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Drops of Diplomacy: Questioning the Scale of Hydro-Diplomacy through Fog-Harvesting

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Original languageEnglish
E-pub ahead of print13 May 2018


King's Authors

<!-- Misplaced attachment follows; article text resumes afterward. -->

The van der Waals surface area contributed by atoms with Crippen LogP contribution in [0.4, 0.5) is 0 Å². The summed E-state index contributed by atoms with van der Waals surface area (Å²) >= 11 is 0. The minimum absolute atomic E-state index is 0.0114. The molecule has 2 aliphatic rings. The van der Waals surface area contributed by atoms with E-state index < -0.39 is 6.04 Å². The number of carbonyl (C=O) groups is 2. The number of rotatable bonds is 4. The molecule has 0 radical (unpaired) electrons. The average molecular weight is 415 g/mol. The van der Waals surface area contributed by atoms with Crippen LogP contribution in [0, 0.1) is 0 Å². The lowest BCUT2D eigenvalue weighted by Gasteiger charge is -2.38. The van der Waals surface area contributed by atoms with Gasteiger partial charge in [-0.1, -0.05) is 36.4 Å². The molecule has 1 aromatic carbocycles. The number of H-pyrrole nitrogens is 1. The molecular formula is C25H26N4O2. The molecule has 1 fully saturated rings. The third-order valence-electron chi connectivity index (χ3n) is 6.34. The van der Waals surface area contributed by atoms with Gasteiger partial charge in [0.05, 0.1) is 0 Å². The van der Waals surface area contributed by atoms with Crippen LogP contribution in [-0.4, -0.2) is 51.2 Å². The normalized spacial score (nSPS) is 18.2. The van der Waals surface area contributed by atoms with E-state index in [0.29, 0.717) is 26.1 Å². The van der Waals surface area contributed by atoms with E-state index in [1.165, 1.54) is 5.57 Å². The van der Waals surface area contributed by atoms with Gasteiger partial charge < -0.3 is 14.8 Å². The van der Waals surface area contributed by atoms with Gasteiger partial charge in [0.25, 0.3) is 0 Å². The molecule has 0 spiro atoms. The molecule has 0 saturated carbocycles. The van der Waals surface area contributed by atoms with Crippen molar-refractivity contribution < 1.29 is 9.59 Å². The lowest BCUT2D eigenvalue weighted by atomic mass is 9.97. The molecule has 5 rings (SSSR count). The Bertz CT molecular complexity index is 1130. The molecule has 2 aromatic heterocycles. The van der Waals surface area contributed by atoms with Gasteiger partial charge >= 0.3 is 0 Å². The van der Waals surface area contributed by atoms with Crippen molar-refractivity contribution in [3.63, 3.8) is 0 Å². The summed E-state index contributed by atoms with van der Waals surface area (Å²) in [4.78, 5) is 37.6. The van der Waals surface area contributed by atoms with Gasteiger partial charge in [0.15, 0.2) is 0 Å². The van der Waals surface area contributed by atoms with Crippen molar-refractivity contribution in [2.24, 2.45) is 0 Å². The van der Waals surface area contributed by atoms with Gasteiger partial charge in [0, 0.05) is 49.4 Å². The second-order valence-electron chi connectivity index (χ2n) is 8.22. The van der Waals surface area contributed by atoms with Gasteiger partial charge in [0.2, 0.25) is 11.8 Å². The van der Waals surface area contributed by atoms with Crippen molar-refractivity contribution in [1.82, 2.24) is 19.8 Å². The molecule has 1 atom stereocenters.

Hydro-diplomacy conversations have up till now been generally state- and basin-centric, focused on formal international relations and transboundary rivers. This paper applies the notion of water diplomacy to a project in rural Southwest Morocco in order to interrogate the scalar potential of water-based environmental peacebuilding. In the Aït Baamrane region of the Anti-Atlas Mountains, a local non-profit oversees the world’s largest operational fog-harvesting system, piping potable water collected from the mountains’ extensive fog cover to 13 Amazigh villages. Dar Si Hmad’s related Ethnographic Field School leverages the fog project’s uniqueness to attract scholars to an underrepresented region, where research programming questions mainstream narratives of Morocco and sustainable development while exploring how traditional knowledges can be integrated in scientific innovation. This paper argues that, by intentionally using fog to facilitate collaborative exchange, Dar Si Hmad is engaging in a form of hydro-diplomacy. Drawing from ethnographic data and building on international relations theories of Track Diplomacy, this paper demonstrates how fog water is being used to lay the groundwork for durable peace, intercultural understanding, and symbiotic growth. Such local iterations of hydro-diplomacy should be better understood and integrated with the emerging literature on state-to-state water cooperation in order to develop holistic expertise, share best practices, and promote positive policy interventions.

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